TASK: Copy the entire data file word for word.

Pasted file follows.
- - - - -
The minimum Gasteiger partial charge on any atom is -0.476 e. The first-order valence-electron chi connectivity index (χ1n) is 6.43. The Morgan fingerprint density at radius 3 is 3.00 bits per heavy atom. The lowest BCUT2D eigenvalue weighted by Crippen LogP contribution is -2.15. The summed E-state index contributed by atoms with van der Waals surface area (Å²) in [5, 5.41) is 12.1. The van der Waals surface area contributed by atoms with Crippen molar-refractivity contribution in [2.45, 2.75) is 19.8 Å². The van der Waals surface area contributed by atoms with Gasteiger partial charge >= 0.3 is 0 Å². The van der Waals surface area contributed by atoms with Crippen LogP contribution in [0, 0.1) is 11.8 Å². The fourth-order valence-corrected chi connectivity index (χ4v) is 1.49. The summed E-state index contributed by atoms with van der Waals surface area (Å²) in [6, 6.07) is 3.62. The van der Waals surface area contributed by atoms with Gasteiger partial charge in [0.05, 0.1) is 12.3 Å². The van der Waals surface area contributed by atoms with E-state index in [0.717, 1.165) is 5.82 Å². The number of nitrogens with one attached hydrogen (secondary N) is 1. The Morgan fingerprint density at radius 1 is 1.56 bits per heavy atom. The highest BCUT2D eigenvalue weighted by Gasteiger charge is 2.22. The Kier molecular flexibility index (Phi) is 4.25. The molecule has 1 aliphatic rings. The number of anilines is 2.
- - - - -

The minimum Gasteiger partial charge on any atom is -0.476 e. The first-order valence-electron chi connectivity index (χ1n) is 6.43. The Morgan fingerprint density at radius 3 is 3.00 bits per heavy atom. The lowest BCUT2D eigenvalue weighted by Crippen LogP contribution is -2.15. The summed E-state index contributed by atoms with van der Waals surface area (Å²) in [5, 5.41) is 12.1. The van der Waals surface area contributed by atoms with Crippen molar-refractivity contribution in [2.45, 2.75) is 19.8 Å². The van der Waals surface area contributed by atoms with Gasteiger partial charge >= 0.3 is 0 Å². The van der Waals surface area contributed by atoms with Crippen LogP contribution in [0, 0.1) is 11.8 Å². The fourth-order valence-corrected chi connectivity index (χ4v) is 1.49. The summed E-state index contributed by atoms with van der Waals surface area (Å²) in [6, 6.07) is 3.62. The van der Waals surface area contributed by atoms with Gasteiger partial charge in [0.05, 0.1) is 12.3 Å². The van der Waals surface area contributed by atoms with E-state index in [0.717, 1.165) is 5.82 Å². The number of nitrogens with one attached hydrogen (secondary N) is 1. The Morgan fingerprint density at radius 1 is 1.56 bits per heavy atom. The highest BCUT2D eigenvalue weighted by Gasteiger charge is 2.22. The Kier molecular flexibility index (Phi) is 4.25. The molecule has 1 aliphatic rings. The number of anilines is 2.